Back in 1997, while still an unknown entrepreneur, Chen Hong sold his Internet service provider (ISP) AIMnet, the company that he had founded three years earlier, for $10 million in cash.
Maybe that sounds like a lot, but it's a pittance compared to what he would have received had he held out for shares in the sold company.
"If I had any shares then, I could have made hundreds of millions of dollars," said Chen.
The acquiring company, Verio, went public after acquiring a dozen similar companies and was later acquired by NDD for $5.6 billion.
"Cash plus stock" is the valuable mantra that Chen learned as the hard way. It's that kind of knowledge through experience that Chen, Chairman and CEO of the Hina Group, now is able to share with his clients through practical case examples.
The Hina Group, simultaneously registered in California and Beijing in April 2003, provides corporate finance and mergers & acquisitions (M&As) advisory services for corporate clients in the United States, China and throughout the Asia-Pacific region.
Sitting on his office balcony and enjoying panoramic views, Chen spoke of his "Hina" dreams. The word "Hina" means "the Chinese are capable." And that belief appears to be making Hina itself very capable.
Since 2005, Hina has advised parties involving more than 13 transactions, valued at over $700 million. In the "Zero2ipo-China Venture 50" list released in October 2006, three of the top five companies, including Worksoft, Oak Pacific Interactive and Shenzhen Xunlei, were Hina clients.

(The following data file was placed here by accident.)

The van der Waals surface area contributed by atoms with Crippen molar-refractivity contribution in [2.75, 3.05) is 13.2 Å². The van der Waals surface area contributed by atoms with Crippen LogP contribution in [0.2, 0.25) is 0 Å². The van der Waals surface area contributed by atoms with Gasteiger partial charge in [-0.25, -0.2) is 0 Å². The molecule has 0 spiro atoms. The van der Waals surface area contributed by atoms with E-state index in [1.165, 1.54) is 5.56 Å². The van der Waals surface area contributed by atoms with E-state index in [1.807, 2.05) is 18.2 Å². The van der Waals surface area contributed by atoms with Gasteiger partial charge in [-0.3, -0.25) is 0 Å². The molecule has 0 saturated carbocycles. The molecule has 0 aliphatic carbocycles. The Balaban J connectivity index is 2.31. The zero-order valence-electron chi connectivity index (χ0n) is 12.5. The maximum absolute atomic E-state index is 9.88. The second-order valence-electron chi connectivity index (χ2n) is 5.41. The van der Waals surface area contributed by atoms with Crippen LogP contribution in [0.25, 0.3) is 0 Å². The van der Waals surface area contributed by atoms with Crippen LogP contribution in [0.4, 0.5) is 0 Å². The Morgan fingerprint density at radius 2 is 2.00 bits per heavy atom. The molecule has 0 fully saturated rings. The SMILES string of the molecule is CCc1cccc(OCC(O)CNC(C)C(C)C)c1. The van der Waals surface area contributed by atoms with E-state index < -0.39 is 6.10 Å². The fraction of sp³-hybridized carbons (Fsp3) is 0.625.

Recently, Chen sat down with us to share his hard-won expertise in everything from China's ripe investment landscape to M&A problems on the mainland.
The Hina Group not only provides financial advisory services for businesses, but also directly advises investors in some projects. What areas has Hina invested in so far?
Direct investment only accounts for a very small percentage of Hina's business because it tends to be distracting. Currently, the companies in which Hina is directly invested include Framedia and another media company.
In 2004, Hina invested 10 million yuan in Framedia, and later, IDG followed suit. In October 2005, Framedia was acquired by Focus Media for $183 million. Hina received a 20-fold return from this transaction, which is still the second largest acquisition case in Chinese media acquisition history. This acquisition made Hina a household name overnight.
Hina's investment fund currently focuses on technology, media and telecommunications in China. But we are beginning to look at some new areas such as the medical sector and chain stores. We normally invest in businesses at a later stage in their development, rarely setting our eyes on start-up companies.
Hina provides financial advisory services for many businesses such as Worksoft, whose two financing cases were overseen by Hina. Why did Hina decline direct investment in Worksoft, choosing instead to invest in Framedia?
Hina's investment decisions were made with caution and involved many factors. Generally speaking, Hina wishes to hold a large stake in the invested business, which requires a large amount of funding.